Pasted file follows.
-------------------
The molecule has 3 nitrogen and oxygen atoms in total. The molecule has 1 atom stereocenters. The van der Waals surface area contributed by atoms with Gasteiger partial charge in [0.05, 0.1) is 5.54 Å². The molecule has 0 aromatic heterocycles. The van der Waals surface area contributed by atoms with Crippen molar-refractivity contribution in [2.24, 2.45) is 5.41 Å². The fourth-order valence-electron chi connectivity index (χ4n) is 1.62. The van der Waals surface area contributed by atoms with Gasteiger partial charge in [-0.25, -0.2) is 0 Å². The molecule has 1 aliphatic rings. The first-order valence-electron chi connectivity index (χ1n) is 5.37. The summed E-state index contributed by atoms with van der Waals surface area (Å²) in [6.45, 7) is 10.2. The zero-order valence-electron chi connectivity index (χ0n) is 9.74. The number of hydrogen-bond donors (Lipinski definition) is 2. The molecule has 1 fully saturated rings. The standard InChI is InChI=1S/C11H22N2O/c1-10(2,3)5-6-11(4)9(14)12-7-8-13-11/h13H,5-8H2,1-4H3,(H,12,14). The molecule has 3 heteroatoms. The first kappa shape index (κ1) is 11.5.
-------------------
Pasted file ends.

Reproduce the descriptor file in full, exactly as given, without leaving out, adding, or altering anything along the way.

The molecule has 3 nitrogen and oxygen atoms in total. The molecule has 1 atom stereocenters. The van der Waals surface area contributed by atoms with Gasteiger partial charge in [0.05, 0.1) is 5.54 Å². The molecule has 0 aromatic heterocycles. The van der Waals surface area contributed by atoms with Crippen molar-refractivity contribution in [2.24, 2.45) is 5.41 Å². The fourth-order valence-electron chi connectivity index (χ4n) is 1.62. The van der Waals surface area contributed by atoms with Gasteiger partial charge in [-0.25, -0.2) is 0 Å². The molecule has 1 aliphatic rings. The first-order valence-electron chi connectivity index (χ1n) is 5.37. The summed E-state index contributed by atoms with van der Waals surface area (Å²) in [6.45, 7) is 10.2. The zero-order valence-electron chi connectivity index (χ0n) is 9.74. The number of hydrogen-bond donors (Lipinski definition) is 2. The molecule has 1 fully saturated rings. The standard InChI is InChI=1S/C11H22N2O/c1-10(2,3)5-6-11(4)9(14)12-7-8-13-11/h13H,5-8H2,1-4H3,(H,12,14). The molecule has 3 heteroatoms. The first kappa shape index (κ1) is 11.5.